A workaholic strives for the perfect resume, but at what costs?
By Alyssa Figueroa
It wasn’t until middle school that Ithaca College sophomore Brett Matlack realized he was smart.
“My parents would be like, ‘Wow you did really good on this,’ and then teachers would comment, ‘You have such a good work ethic,’” he says. “That kind of feedback made me think, ‘Wow I am good at this. This is the one thing I can take charge of.’”
Brett was never the greatest actor or the star athlete in grade school, but since he had the ability to do well academically, he became motivated to work even harder. High school, he says, was a “race to the top,” and he proudly graduated as valedictorian.
Brett continues this emphasis to succeed in college, where he takes six classes—18 credits—a semester in order to graduate a year early. He reasons, “Some people are here to make friends and have a good time, and some people are here, like me, to get a degree and get the hell out.”
As a business major with concentrations in international business and finance, Brett’s goal is to be the leader of a corporation and become wealthy and happy.
“Happiness is important, but to be happy I’m going to need a nice, big house, a nice car, the ability to send my kids to prestigious institutions,” Brett says. “I think if I work hard now, I can relax and be happy later.”
So Brett continuously works hard all day, every day. Besides attending class, Brett also rows for the varsity crew team, which practices six days a week, year round. Now pulling faster than some seniors, Brett realized his freshman year he was good at crew and began putting in extra time at the gym to get better.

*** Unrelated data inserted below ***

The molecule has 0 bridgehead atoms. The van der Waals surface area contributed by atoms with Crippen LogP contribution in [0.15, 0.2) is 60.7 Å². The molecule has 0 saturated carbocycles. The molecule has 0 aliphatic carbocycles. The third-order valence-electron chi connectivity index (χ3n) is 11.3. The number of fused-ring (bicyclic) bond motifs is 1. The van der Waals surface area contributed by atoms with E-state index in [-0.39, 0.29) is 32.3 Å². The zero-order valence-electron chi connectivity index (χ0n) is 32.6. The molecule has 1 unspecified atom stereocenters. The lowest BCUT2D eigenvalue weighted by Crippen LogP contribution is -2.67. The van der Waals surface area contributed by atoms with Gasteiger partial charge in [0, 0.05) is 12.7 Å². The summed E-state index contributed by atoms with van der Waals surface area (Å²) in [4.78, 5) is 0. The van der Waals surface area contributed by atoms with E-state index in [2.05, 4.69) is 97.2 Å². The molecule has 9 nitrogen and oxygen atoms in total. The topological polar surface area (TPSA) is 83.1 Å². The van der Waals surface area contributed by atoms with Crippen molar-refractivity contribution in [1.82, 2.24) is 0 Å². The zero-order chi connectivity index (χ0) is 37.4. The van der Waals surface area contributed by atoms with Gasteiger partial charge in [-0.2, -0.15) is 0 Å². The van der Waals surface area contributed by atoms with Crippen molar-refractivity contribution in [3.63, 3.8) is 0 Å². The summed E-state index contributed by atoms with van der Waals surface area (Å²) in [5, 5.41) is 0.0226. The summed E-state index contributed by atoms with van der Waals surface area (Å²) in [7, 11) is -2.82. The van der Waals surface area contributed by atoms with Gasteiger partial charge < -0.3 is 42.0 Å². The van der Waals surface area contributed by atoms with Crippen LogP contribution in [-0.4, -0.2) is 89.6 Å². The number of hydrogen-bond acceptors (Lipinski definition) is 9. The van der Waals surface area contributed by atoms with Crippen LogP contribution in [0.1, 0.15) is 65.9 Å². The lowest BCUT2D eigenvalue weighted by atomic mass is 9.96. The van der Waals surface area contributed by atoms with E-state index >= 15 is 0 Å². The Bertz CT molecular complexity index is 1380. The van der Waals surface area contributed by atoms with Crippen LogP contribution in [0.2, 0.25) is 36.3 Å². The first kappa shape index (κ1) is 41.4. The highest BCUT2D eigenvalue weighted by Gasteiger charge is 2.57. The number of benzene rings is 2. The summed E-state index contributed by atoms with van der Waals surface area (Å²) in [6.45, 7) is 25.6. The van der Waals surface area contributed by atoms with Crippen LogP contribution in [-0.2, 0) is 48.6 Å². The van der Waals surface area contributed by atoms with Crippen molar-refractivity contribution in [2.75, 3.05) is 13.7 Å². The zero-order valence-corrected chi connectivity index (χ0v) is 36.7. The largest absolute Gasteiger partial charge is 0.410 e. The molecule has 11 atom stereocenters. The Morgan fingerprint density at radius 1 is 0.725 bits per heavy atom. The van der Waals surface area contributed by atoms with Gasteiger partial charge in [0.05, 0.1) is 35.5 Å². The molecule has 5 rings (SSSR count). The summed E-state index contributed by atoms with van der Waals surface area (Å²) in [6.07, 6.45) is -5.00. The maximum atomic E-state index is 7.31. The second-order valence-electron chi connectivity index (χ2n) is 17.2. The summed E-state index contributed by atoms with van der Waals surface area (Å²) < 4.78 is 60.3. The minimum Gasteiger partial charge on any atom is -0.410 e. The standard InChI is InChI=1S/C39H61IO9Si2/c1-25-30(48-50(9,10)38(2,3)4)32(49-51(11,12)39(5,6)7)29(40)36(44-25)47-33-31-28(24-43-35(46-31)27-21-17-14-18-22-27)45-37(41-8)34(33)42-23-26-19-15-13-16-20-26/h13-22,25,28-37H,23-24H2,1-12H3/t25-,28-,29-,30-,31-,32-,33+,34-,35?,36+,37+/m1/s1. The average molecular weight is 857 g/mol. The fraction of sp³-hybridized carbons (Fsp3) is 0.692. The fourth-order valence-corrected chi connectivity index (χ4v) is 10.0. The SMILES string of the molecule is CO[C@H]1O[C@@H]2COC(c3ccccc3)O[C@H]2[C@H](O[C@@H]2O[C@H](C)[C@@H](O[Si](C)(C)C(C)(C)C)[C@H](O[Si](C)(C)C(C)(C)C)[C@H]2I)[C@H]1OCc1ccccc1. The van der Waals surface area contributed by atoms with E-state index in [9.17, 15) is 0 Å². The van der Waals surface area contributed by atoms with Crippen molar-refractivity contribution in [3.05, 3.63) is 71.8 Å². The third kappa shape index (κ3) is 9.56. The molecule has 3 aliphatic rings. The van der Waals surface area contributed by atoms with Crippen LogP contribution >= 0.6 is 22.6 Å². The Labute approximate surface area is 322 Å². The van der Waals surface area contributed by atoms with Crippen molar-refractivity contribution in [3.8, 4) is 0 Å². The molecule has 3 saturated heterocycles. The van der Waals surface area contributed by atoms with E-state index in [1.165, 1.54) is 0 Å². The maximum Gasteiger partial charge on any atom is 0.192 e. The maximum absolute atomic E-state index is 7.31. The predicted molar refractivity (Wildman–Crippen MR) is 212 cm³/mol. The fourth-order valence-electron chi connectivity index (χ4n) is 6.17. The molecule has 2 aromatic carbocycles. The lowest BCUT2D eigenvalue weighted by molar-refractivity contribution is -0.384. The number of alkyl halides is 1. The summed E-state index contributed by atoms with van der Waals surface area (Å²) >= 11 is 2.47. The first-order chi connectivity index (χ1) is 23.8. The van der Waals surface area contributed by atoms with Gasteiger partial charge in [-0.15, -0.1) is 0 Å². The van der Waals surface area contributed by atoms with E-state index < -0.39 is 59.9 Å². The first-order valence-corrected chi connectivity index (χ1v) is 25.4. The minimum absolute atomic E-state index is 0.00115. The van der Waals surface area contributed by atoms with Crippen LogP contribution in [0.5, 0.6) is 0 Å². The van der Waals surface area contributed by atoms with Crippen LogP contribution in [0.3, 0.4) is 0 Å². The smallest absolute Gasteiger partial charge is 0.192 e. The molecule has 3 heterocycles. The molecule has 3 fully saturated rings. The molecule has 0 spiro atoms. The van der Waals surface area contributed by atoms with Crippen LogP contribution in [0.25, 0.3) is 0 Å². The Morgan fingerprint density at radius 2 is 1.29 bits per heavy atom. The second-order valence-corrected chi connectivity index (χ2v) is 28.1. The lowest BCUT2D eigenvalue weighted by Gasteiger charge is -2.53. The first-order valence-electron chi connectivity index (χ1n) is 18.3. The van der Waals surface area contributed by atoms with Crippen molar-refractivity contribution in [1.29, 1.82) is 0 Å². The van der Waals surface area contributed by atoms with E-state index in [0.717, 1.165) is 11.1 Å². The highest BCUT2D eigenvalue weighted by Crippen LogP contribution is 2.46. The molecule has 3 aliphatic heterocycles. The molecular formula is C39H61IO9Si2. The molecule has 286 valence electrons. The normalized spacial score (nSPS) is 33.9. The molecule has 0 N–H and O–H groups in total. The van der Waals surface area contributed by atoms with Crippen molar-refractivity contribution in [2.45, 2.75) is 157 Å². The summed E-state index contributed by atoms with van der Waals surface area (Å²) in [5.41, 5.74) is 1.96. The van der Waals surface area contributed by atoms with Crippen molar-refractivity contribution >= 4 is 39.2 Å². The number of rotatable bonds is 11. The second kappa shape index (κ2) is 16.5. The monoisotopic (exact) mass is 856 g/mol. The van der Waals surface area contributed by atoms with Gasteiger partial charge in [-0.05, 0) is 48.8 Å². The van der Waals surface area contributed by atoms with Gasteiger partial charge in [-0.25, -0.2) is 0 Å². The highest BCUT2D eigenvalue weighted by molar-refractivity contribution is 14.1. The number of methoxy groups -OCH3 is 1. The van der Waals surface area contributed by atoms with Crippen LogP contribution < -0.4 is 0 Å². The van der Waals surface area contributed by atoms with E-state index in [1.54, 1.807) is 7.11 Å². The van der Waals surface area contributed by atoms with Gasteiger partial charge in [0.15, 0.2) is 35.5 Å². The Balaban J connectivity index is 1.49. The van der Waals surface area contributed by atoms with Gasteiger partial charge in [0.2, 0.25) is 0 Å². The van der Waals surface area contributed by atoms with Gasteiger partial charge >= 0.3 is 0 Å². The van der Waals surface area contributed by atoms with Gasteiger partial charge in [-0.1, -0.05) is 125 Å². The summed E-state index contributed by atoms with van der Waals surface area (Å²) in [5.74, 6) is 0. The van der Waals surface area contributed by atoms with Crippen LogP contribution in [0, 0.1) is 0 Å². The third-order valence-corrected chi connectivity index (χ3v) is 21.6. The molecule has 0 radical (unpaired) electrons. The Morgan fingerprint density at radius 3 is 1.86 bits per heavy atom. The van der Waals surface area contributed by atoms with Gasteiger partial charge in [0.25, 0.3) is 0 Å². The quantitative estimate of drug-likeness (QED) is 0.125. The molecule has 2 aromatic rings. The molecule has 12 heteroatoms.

“I like the competitive nature of crew,” Brett says. “I like showing people that I can be better than them.” Between class and crew, Brett is also a peer advisor and tour guide for the business school and a member of Sigma Iota Epsilon, a national honorary and professional management fraternity. He is also in the top ten percent of his class, qualifying him as an Oracle Society member. With a top-notch résumé, Brett believes he will get accepted into graduate school for his master’s degree and be on his way to his career.
“I don’t do anything for fun; I do it for a purpose,” Brett says. “I do it all to look good on my résumé.”
Hustling to class with a “grab-n-go” lunch bag in hand, heading off to club meetings, running down to the boathouse for crew practice and doing homework any time in between, Brett allows himself to socialize with friends in the dining hall after practice for half an hour. Though friends often ask Brett to hang out on the weekends, he almost always declines in order to stay in and study.
”I wish I could spend more time with friends, but I have my priorities,” Brett says. “If I have free time I’ll call someone, I’ll hang out…but I do have guilt I’m not doing something to benefit me in the long run.”
After dinner, Brett goes back to his room to do homework until he goes to sleep.“ My favorite part of the day is going to bed knowing, ‘Hey I did what I wanted to do today. Only a couple more [days] down until I get my degree,’” he says.
“I don’t know what I want to do yet, but I want people to recognize me,” he says. “I want my own Wikipedia page, I want people to read about me.”
For now, Brett continues to take control of what he is good at and works endlessly in order to perfect it. It is clear Brett is the epitome of a workaholic. By making work his top priority and never pausing to see the other opportunities around him, he loses sight of what can make him happy right now, and perhaps what would have made him happy all along. Although Brett’s way of life may take the ideology to the extreme, the “success equals happiness” thought process he exhibits is adopted by many Americans. With the end goal in very distant view, they are constantly running toward it, forcing them to sacrifice other things in their life, like friends, a social life and peace of mind.
“I know I’m stressed out beyond belief,” Brett says, “but it’s worth it. The greatest satisfaction for me is getting an A on my paper and saying, ‘I deserved this, I earned this and I put my time into it.’”
Brett says he believes he will undoubtedly be successful one day and have the fame and fortune that he has sought so fervently. He says, “I think hard work pays off. Isn’t that the American Dream we were all raised to believe? If you work hard, you’ll succeed… and for me I think it’s a direct correlation. I will succeed no matter what I do.”
Alyssa Figueroa is a sophomore journalism major who works hard for the money, so you better treat her right. E-mail her at firstname.lastname@example.org.